Urgent poultry sector reforms needed as bird flu mutates to mammals and risks new pandemic
Philip Lymbery, Global CEO of Compassion in World Farming, has today (13 February) called on the UN Food and Agriculture Organisation (FAO) to develop urgent reforms to the global poultry sector to help prevent highly pathogenic viruses – such as bird flu – spiralling out of control and creating a human pandemic.
The call comes in response to reports that avian influenza has infected birds as far afield as Antarctica and the virus has mutated from birds to mammals such as otters and foxes, bears and racoons, as well as seals and sea lions. Since October 2021 the virus has claimed the lives of an estimated 140 million poultry globally – including 48 million birds in the Europe and just over 53 million in the US – causing disruption to agriculture and the environment.
The World Health Organization (WHO) reports that, in the past 20 years, there have been almost 870 cases of human infection with the avian influenza H5N1 virus reported from 21 countries. Of these, 457 were fatal. And experts have warned of a new ‘step-change’ in the spread of the infection.
The virus is thought to have originated in intensive poultry farms in Asia, as the virus passes quickly from bird to bird when flocks are kept in overcrowded intensive systems. Industrial poultry production, in which thousands of birds are packed into a shed, gives a virus a constant supply of new hosts – it can move very quickly among the birds perhaps mutating as it does so. In this situation, highly virulent strains are likely to emerge. The disease then passes to wild birds and creates a vicious circle between farms and wildlife, spreading quickly throughout the world. Some of these new strains can affect mammals.
Philip Lymbery, Global CEO of Compassion in World Farming, who writes about this issue in today’s The Scotsman newspaper, said: “This worrying situation is fast spiraling out of control and poses a serious threat to global human health.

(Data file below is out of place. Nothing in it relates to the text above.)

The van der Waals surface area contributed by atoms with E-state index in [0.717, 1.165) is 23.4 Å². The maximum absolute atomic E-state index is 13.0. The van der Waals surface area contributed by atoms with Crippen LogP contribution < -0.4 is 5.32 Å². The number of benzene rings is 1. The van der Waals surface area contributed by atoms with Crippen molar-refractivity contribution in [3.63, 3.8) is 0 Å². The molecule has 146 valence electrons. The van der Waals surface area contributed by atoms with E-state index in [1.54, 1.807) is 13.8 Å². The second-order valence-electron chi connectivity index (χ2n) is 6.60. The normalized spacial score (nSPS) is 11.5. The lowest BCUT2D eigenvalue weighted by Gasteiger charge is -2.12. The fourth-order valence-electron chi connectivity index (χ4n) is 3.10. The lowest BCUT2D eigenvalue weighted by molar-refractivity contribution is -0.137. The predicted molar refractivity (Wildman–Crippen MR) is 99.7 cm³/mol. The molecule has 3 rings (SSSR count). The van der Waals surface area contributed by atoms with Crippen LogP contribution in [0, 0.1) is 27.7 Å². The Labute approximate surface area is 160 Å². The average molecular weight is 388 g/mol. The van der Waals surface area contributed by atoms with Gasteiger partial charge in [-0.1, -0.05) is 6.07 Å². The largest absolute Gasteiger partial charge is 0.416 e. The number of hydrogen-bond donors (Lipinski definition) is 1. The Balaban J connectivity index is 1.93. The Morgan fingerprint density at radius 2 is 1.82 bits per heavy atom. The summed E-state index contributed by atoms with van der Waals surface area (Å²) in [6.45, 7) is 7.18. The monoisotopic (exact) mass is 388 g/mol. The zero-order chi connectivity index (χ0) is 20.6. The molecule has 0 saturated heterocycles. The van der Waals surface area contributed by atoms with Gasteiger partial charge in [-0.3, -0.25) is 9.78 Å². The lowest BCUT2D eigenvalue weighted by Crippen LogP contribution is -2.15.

“We are now just a few mutations away from it spreading from person to person. To stand a chance of curbing this crisis we have to learn lessons from the COVID-19 pandemic. We must act before it’s too late and that means urgently reforming the poultry sector worldwide – moving away from intensive systems that provide a hothouse breeding ground for the emergence of new and more deadly strains of virus.”
“First, poultry need to be vaccinated to help stem the flow of transmission between wild birds and mammals, but the FAO must act now to devise a strategy for a future poultry sector that has smaller flocks, lower stocking densities and fewer farms in the same areas, giving the birds more space to reduce the risk of highly pathogenic disease spreading.
“Giving birds more space will entail reduced production of meat and eggs so we can all play a part by reducing our overconsumption of animal-sourced foods. This will bring several other benefits including increased feasibility of meeting the Paris climate targets and a reduction in the use of soy and cereals, such as wheat and maize, as animal feed.”
For further information read Compassion in World Farming’s Is the next pandemic on our plate? report.
For further information or to book an interview, contact Compassion in World Farming’s Media Team: +44 1483 521 615 email@example.com
Notes to Editors
1. Compassion in World Farming was founded in 1967 by a British dairy farmer who became horrified at the development of intensive factory farming. Today Compassion is the leading farm animal welfare organisation dedicated to ending factory farming and achieving humane and sustainable food. With headquarters in the UK, we have offices across Europe, in the US, China and South Africa.